Heavy mocking and stubbing comes with a cost: you can’t say anything about collaboration features of well-unit-tested objects without integration and end-to-end tests. This talk covers stubbing, mocking and spying that verifies whether the faked methods exist on the actual object, take the right number of arguments and whether tests for a given class verify the behaviour that the class’s doubles pretend to have; with these facilities writing a system from outside in is demonstrably enjoyable.
Whether you like to write well-isolated (and fast!) unit tests or need to implement the outside of a system without having the inside nits-and-bolts in place beforehand there’s a plethora of stubbing and mocking libraries to choose from. Unfortunately, heavy mocking and stubbing comes with a cost: even with the most well-tested-in-isolation objects you can’t really say anything about their proper wirings without some integration and end-to-end tests – and writing the former is often not a very enjoyable experience.
This talk covers stubbing, mocking and spying that goes the extra mile and verifies whether your fakes have any connection with reality – whether the faked methods exist on the actual object, whether they take the right number of arguments and even whether tests for a given class verify the behaviour that the class’s fakes pretend to have. Both RSpec verified doubles and Bogus’s contract tests are covered; a change to a method’s name or its signature will make all of the related fakes complain, all the missing pieces of a system written from outside in will present themselves ready to be implemented, and a subset of mocks and stubs of your choice will verify that their production counterparts work as assumed.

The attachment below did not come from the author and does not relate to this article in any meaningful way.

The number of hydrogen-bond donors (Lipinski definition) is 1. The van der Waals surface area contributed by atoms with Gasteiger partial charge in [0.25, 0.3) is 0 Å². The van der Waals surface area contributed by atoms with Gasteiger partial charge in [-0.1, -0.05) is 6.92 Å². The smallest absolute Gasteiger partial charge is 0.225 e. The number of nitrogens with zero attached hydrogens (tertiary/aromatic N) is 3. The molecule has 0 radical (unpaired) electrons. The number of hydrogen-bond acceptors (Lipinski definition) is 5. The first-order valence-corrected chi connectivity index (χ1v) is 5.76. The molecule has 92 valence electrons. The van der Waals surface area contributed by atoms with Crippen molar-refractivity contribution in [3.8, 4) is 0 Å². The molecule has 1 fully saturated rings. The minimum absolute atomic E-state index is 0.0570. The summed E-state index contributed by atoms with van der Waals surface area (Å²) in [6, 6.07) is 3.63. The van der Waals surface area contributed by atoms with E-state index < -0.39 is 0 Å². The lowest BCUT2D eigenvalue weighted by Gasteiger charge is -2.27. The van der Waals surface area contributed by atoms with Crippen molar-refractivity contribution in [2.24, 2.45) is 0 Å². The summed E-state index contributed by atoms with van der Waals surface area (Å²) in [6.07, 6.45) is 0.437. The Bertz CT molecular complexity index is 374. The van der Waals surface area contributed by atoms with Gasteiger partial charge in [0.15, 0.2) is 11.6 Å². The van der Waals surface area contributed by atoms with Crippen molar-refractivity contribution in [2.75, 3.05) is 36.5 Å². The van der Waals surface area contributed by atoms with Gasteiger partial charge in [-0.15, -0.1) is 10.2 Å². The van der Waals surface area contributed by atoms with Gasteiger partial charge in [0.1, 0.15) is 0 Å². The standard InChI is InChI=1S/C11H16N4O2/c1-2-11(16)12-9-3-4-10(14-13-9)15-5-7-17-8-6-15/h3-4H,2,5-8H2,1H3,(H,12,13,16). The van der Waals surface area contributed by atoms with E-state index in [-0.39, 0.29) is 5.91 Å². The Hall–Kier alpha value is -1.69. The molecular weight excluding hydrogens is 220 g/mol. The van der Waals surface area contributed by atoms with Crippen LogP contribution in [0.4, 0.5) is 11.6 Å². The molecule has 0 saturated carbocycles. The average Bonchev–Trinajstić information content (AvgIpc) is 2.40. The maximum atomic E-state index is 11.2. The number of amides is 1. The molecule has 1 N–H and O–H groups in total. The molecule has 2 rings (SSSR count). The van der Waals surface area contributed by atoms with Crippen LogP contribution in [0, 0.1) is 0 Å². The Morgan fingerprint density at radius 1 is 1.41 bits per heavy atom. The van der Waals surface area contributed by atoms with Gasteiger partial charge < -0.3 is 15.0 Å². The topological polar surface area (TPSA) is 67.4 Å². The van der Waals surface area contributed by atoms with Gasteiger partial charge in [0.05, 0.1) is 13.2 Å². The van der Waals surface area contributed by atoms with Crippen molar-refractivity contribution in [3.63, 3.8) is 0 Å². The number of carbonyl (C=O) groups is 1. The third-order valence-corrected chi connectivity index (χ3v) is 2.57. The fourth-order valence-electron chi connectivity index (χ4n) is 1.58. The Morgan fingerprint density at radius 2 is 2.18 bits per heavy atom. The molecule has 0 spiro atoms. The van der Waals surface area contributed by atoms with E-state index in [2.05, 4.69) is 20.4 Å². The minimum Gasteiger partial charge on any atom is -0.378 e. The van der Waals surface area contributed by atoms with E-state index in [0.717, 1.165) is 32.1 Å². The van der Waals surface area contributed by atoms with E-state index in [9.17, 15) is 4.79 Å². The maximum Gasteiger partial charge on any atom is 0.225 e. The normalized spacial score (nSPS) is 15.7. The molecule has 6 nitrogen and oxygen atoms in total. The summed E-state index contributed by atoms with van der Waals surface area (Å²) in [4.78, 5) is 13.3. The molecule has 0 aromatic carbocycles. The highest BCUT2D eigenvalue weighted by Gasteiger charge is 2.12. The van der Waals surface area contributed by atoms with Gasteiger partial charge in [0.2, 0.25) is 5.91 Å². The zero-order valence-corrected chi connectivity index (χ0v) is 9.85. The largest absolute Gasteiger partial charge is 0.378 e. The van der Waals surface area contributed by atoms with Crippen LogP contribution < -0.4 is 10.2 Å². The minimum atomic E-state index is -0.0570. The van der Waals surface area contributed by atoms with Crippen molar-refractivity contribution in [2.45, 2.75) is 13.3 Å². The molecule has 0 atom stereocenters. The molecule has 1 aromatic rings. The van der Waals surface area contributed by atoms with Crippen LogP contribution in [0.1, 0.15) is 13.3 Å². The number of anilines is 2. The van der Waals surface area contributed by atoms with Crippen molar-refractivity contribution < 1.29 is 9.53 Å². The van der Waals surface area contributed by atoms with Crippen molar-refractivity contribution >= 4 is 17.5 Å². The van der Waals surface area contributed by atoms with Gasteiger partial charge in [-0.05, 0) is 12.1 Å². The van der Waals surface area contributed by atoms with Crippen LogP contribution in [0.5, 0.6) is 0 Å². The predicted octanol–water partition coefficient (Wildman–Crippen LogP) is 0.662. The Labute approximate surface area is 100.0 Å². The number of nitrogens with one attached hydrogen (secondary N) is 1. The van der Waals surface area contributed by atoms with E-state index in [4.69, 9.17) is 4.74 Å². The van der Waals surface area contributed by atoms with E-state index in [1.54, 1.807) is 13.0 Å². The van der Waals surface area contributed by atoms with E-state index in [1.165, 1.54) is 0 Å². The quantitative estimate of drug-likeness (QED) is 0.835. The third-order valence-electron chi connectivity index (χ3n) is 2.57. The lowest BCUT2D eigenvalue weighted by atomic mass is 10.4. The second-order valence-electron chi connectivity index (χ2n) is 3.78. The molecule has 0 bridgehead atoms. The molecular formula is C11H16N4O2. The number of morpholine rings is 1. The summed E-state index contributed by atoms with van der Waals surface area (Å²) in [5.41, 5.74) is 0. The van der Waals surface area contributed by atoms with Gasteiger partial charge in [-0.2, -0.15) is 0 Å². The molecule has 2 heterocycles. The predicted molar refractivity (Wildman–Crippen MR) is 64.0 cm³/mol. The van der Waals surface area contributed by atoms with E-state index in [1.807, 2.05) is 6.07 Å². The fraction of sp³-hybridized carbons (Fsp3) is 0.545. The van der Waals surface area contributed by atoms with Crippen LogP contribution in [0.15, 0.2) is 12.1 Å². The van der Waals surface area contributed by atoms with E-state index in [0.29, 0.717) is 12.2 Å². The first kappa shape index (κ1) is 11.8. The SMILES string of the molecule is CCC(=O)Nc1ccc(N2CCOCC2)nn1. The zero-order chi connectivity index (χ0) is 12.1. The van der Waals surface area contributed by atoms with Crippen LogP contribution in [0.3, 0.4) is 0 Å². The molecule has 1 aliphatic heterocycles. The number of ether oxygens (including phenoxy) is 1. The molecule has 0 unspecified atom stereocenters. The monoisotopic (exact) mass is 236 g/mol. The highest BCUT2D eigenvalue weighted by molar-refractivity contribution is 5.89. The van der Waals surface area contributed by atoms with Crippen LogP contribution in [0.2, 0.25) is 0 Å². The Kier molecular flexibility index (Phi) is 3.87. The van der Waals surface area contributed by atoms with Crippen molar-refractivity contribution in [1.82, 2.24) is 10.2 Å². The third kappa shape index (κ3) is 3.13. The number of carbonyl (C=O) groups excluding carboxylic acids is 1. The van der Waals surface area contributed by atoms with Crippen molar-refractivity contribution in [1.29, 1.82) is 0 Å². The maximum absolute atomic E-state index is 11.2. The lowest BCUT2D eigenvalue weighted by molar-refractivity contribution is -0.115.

This talk presents integration tests and different types of test doubles (and which use when if you follow CQRS). It also shows how to use RSpec’s verified doubles (with their pros and cons) and Bogus’s fakes, including faking roles and verifying contract tests based on the fakes’ configuration.